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This project is based on the premises that:
- cytogenetic aberration data (e.g. chromosomal translocations) represent an important set of molecular markers, esoecially in hematologic malignancies but also in developmental diseases
- a large body of such data exists, but is mostly difficult to access and or search, systematically
- cytogenetic annotations can be converted into modern variant annotation forrmats, such as being developed by the Genomic Knowledge Standards workstream of the Global Alliance for Genomics and Health (GA4GH)
- an implementation to access genome variant data is the Beacon API
With the advent of new generation sequencing (NGS) bioinformatic methods must keep pace to provide robust scalable solutions to analyse large sets of molecular sequences. The evolutionary history of molecules is described by a tree structure called phylogeny, which is inferred from genomic sequences. Phylogenies are used for testing biological hypotheses with applications ranging from medicine to ecology. Phylogeny inference usually relies on an inferred alignment of homologous sequences, which – in turn – relies on a guide-tree reflecting their ancestral relationships. The goal is to address this apparent circularity so to improve the reliability of phylogenetic analyses. Ideally alignment and tree should be inferred jointly.Contact Details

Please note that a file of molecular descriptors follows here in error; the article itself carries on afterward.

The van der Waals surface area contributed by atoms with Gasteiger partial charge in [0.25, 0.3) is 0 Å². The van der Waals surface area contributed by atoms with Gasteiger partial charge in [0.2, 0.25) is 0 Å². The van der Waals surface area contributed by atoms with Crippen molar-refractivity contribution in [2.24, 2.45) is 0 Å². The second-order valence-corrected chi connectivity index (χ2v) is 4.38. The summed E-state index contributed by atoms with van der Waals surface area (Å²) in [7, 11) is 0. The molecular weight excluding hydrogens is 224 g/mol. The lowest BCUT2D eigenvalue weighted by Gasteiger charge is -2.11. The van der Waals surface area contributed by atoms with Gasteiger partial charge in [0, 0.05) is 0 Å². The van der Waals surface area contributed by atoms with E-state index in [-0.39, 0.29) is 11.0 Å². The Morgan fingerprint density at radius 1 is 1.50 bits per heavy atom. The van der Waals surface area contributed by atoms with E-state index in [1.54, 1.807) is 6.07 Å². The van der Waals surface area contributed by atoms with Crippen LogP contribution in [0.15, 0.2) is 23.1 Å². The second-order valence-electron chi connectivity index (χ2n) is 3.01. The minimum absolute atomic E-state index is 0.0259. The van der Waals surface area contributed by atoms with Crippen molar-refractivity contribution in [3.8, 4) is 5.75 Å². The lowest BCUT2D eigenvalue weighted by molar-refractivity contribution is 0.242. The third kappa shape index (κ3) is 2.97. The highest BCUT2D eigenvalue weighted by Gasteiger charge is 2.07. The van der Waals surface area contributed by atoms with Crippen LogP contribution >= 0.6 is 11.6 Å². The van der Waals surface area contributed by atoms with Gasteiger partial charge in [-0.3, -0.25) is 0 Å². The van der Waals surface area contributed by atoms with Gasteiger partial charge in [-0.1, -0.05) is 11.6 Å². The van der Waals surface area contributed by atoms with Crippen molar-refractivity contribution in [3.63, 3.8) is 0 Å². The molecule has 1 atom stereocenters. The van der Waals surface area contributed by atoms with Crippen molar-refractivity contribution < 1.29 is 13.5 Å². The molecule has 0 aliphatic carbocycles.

The URPP Evolution in Action: From Genomes to Ecosystems is seeking Masters students for projects in bioinformatics. The URPP Evolution in Action involves multiple research groups in biology, and it plays an important integrative role for the diverse biological disciplines at UZH.
We have several projects available at the interface between computation and biology, which aim to gain insight into biological mechanisms by mining data from labs and literature. These projects involve the analysis of multi-omics data, including DNA methylation, transcriptome, chromatin modifications, and chromatin accessibility in plants. Some projects also involve software development.
We are looking for candidates with programming experience in
R and knowledge of
UNIX-like platforms. Familiarity with git and experience in analyzing high-throughput sequencing data is advantageous, but not necessary. Applicants with
research experience are particularly encouraged to apply. We welcome applicants from a variety of backgrounds, including biology, bioinformatics, mathematics, computer science, physics, or any relevant interdisciplinary field.
The student will be directly supervised by Dr. Deepak Tanwar and will join a team of bioinformaticians and biologists who work together on the generation and analysis of experimental data. Through this position, students will have the opportunity to learn or improve their skills in version-controlled genomic/epigenomic data analysis, writing efficient code, making publication-ready figures, cluster computing, scientific writing, and presentation skills.
To apply, please send a CV and cover letter to Deepak Tanwar at firstname.lastname@example.orgContact Details